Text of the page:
Creating characters is always a challenge so I’m thrilled to have a guest post from author Marcy Blesy with hints on how to develop unforgettable characters. Marcy is the author of Prom for One (young adult novella), Confessions of a Corn Kid (middle grade novel), and Am I Like My Daddy? (picture book).
I have been writing children’s books (picture book to young adult) for several years now. I always ask “beta readers” to review various stages of my manuscripts along the way to make sure I am on target with what I am intending to convey through the story. One young adult historical fiction manuscript I wrote (unpublished) elicited responses like this with early drafts:
“Your main character is not likable.”
“She’s too needy. Make her stronger.”
And a middle grade contemporary novel brought these responses:
“I don’t like your main character.”
“She’s thinks too highly of herself.”
After the sting went away, for much of myself often finds itself in the description of the main character (I can’t help it!), I set to work tearing into the manuscripts to make the reader love my main characters as much as I did. I thought about them all the time. They became part of my daily life. Who couldn’t like them? Check out the response to the YA historical fiction manuscript from an editor after my final draft:
“This was a story filled with sweet and likable characters in a time period that was very believable.”
Here is one of many positive reviews I have received from the middle grade contemporary novel (now published on Amazon as Confessions of a Corn Kid).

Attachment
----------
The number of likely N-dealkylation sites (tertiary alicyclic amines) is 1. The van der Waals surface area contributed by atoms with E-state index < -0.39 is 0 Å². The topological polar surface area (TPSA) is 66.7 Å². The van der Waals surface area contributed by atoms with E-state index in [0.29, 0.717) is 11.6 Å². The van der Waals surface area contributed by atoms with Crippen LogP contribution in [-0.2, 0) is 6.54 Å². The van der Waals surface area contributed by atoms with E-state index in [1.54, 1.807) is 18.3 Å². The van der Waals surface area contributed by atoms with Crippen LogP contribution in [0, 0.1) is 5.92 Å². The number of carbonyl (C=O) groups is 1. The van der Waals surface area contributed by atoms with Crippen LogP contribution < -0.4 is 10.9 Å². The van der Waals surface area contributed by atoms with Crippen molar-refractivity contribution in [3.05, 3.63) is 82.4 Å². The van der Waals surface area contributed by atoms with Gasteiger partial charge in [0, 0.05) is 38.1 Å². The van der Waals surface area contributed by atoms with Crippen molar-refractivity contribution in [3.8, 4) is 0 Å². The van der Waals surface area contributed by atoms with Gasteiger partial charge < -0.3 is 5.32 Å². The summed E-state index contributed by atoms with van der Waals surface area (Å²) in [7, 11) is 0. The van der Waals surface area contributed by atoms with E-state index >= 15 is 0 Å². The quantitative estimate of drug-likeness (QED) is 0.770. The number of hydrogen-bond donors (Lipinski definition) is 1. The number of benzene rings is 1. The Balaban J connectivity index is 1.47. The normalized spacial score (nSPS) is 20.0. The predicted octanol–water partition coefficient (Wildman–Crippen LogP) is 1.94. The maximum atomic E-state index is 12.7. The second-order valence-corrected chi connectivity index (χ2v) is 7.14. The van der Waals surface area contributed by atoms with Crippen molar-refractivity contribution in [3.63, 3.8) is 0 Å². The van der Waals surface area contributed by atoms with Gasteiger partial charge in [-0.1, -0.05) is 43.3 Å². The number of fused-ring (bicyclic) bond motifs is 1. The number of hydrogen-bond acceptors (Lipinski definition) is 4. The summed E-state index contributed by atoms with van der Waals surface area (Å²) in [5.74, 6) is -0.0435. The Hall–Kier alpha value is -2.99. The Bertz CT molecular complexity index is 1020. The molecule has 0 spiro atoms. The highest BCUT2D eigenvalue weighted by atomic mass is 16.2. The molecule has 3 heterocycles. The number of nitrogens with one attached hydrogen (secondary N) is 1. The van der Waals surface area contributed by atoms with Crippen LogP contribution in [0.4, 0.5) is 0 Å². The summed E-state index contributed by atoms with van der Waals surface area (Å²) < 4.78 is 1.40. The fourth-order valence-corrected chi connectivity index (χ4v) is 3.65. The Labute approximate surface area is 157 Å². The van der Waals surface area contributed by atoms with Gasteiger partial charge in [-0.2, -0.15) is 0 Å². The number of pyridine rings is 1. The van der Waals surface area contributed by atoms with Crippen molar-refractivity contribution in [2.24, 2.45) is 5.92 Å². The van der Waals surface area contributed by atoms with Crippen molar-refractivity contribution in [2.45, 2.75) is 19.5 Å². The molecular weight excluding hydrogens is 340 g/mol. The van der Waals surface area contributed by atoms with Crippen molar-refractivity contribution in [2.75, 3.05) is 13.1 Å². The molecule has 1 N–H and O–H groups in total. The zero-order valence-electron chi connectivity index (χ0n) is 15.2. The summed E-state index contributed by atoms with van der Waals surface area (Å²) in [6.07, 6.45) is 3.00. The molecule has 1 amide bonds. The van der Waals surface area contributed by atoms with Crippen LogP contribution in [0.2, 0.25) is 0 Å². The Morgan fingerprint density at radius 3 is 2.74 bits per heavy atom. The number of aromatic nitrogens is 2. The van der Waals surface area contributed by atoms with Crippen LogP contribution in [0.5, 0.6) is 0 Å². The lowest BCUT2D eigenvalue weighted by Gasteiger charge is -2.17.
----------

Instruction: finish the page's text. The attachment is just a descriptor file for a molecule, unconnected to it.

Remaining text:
“…She’s a truly lovable character and I believe middle grade readers will easily relate to her world.”
I personally read stories for the characters. I want to love the characters. I want them to make me laugh and cry and root for them despite their flaws. Learning how to convey what is in my head and heart as I write has taken time, practice, and many, many drafts, but I strive to make readers feel the same way about my characters as I do.
In my most recent publication, Prom for One, showcasing the main characters has to come quickly because the genre is a contemporary short story. In 40 pages there isn’t time to delve too deeply into descriptions as the plot must move along at a fast pace. I started with an idea in my head of how Lexie, the 17-year-old protagonist, felt. Through the plot I tried to show her vulnerabilities about her body image, her fear over her dad being in Afghanistan, and her longing to land the perfect date for her senior prom, the boy who already has the perfect girlfriend.
If a character can’t leave your mind after you’ve read a short story or novel, the author has done something right. That is my goal as an author.